Why do companies find this sort of mega-merger so attractive? It allows them to squeeze suppliers for lower prices, and, on the flip side, it gives them greater pricing power over consumers. (Mergers also create a ton of fees for advisors and potential bonuses for executives, and a little sugar rush jolt to the stock price — all things that create personal incentives for the people in charge to do deals, whether or not they end up being wise.)

What companies say when they do such mergers is, “It will help us lower prices for consumers, and it will help us strengthen our company for shareholders,” as if corporate dealmaking was an altruistic process. What they mean is,“It will help us proceed one step closer to monopoly power, the ultimate goal of all corporations, and also it will help the CEO buy a new house.”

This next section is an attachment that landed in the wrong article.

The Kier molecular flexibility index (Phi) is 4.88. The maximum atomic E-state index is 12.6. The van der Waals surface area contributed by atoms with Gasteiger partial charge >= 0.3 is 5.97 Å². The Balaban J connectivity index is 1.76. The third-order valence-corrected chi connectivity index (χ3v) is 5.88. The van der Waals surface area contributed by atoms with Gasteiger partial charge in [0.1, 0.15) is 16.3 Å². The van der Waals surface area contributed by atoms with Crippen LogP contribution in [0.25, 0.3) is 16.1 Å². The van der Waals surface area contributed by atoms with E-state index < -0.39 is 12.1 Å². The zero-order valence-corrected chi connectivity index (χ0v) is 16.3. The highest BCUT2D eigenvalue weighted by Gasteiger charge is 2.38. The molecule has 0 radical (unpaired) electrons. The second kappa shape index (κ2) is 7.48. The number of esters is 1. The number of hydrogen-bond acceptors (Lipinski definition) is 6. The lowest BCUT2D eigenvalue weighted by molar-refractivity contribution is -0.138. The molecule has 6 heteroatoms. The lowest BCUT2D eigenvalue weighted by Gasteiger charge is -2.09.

Then there is the labor angle.

These grocery companies have an enormous number of employees who are unionized with the United Food and Commercial Workers (UFCW) — the merger, in fact, could create the biggest single private sector union employer in the country, even bigger than the Teamsters unit at UPS. Common sense should tell you that bigger, more omnipotent companies with more extreme market power are not generally a good thing for their own blue collar workers, for many of the same reasons they are not a good thing for consumers. Companies want to get bigger to squeeze suppliers, customers, and workers in service of shareholders and executives. That is Capitalism 101, and it has been demonstrated countless times.